Becker thinks Rafael is best

MIKE GANTER -- Sun Media

, Last Updated: 11:22 AM ET

Take it from no less a tennis authority than Boris Becker; Rafael Nadal, not Roger Federer, is king of the tennis world these days.

Becker, in Toronto for his induction into the Rogers Cup Hall of Fame (he played here only three times although he does have a 9-2 record and a championship in those three trips), believes that tennis, the professional men's tour in particular, is in very good hands with the Federer/Nadal rivalry leading a very strong field of players.

"Tennis needs rivalries," Becker said before dropping his one-set exhibition with Canada's Daniel Nestor, 6-3 last night. "Tennis is in a good place right now having Federer and Nadal really at the very top of their careers.

"Tennis needs players that bring the best out in each other, and I think today we're again in a situation where, you know, whoever saw the Wimbledon final, I was just amazed at the quality of play from both players. I think that's important.

"You create stories. You know, you create superstars. I think tennis has that right now." Becker, who was working with the British Broadcasting Corporation at Wimbledon, had a front-row seat for that memorable final in which Nadal outlasted Federer in a five-set marathon, and believes that win marked the beginning of the Nadal ascension to world No. 1 regardless of what the rankings (which have Federer on top) currently say.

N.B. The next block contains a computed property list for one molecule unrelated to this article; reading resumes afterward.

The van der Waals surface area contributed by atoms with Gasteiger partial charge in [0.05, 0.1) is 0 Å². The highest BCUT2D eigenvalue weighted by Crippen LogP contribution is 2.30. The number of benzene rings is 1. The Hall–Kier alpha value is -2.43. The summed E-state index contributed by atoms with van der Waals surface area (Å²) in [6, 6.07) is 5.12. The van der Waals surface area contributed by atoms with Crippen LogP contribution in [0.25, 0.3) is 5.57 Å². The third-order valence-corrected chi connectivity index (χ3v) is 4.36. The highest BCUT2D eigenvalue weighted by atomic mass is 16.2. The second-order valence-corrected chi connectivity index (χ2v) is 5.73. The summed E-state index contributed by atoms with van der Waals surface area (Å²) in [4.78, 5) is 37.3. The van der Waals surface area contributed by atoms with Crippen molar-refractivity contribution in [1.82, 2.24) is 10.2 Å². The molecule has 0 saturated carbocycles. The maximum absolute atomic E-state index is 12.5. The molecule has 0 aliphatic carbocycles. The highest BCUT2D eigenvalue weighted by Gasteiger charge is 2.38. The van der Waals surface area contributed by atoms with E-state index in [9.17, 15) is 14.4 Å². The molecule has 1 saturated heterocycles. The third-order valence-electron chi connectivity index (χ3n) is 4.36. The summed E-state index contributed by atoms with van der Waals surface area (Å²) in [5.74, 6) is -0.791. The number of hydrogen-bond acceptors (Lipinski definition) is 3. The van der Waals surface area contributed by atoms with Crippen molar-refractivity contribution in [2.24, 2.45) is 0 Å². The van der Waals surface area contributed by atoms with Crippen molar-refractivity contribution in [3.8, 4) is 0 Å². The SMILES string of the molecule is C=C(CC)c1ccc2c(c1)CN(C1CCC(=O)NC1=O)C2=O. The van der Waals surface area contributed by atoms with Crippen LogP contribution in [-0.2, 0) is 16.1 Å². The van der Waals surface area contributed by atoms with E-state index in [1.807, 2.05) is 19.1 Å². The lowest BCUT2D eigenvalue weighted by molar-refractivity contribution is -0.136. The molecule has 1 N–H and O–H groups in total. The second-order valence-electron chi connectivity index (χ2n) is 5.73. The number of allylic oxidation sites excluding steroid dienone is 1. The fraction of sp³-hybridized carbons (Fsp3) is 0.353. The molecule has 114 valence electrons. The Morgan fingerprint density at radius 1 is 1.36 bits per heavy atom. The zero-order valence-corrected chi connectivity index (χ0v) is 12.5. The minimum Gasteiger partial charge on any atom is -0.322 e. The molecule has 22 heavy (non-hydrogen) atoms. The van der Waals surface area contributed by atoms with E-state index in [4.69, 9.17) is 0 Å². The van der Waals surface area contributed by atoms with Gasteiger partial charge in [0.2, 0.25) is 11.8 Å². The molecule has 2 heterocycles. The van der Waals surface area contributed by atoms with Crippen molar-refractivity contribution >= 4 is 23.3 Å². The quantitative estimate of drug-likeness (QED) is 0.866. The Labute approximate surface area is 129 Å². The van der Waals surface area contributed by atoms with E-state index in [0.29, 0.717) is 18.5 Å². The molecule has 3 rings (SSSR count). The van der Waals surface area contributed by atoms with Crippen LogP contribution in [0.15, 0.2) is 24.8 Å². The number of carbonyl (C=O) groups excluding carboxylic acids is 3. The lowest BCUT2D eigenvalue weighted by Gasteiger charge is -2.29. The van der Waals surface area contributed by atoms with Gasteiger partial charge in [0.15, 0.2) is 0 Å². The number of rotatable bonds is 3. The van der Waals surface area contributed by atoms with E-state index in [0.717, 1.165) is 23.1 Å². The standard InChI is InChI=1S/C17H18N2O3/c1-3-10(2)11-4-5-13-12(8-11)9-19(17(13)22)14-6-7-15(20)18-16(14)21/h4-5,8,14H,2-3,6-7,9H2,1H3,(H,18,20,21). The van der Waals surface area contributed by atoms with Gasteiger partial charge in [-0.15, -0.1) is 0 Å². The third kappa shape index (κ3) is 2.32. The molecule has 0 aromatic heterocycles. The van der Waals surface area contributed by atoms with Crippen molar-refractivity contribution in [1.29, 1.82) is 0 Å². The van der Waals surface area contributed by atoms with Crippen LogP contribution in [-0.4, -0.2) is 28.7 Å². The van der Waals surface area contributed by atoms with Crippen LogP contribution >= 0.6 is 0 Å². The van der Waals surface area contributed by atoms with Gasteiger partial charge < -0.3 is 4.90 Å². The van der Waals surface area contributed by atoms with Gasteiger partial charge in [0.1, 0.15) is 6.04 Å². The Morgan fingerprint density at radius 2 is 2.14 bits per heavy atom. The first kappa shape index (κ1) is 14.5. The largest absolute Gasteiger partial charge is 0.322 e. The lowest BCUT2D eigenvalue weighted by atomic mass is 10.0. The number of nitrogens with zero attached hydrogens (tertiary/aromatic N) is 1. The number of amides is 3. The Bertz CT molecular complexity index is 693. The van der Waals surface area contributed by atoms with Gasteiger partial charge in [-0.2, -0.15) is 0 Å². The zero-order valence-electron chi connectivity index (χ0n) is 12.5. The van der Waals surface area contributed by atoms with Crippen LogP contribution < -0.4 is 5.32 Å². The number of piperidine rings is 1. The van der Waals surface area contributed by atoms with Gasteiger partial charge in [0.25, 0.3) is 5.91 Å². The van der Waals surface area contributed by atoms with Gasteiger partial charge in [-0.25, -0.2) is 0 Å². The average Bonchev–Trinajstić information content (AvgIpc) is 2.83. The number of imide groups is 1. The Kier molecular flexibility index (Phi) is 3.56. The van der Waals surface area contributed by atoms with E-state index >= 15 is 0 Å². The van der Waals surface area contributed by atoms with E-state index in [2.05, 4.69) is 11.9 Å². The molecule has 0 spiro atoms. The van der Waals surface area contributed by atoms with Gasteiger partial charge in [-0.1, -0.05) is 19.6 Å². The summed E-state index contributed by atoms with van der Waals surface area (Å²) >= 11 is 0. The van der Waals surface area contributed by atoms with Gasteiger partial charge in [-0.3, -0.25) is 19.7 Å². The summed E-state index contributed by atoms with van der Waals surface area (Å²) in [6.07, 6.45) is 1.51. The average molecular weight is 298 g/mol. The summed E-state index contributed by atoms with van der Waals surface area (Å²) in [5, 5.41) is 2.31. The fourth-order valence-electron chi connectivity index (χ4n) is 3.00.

Becker sees that trend continuing on the hardcourt as well.

"I think it's a case where Nadal has just improved to a level that nobody expected him to play," Becker said. "I think even now on the hard courts (Nadal's) going to have big improvements. It's because of the serve. He has a much better serve and much better positioning on the court on a hard surface. I think that's the reason why he's at the position right now."

Nadal, for his part, prefers to leave the rankings and all the talk about who is No. 1 up to other people.

"First of all, you will never hear something like that from me," Nadal said. "Second, I don't think (I'm the No. 1)."

Outside of Federer himself and his immediate family, Nadal may be in very select company with that belief.


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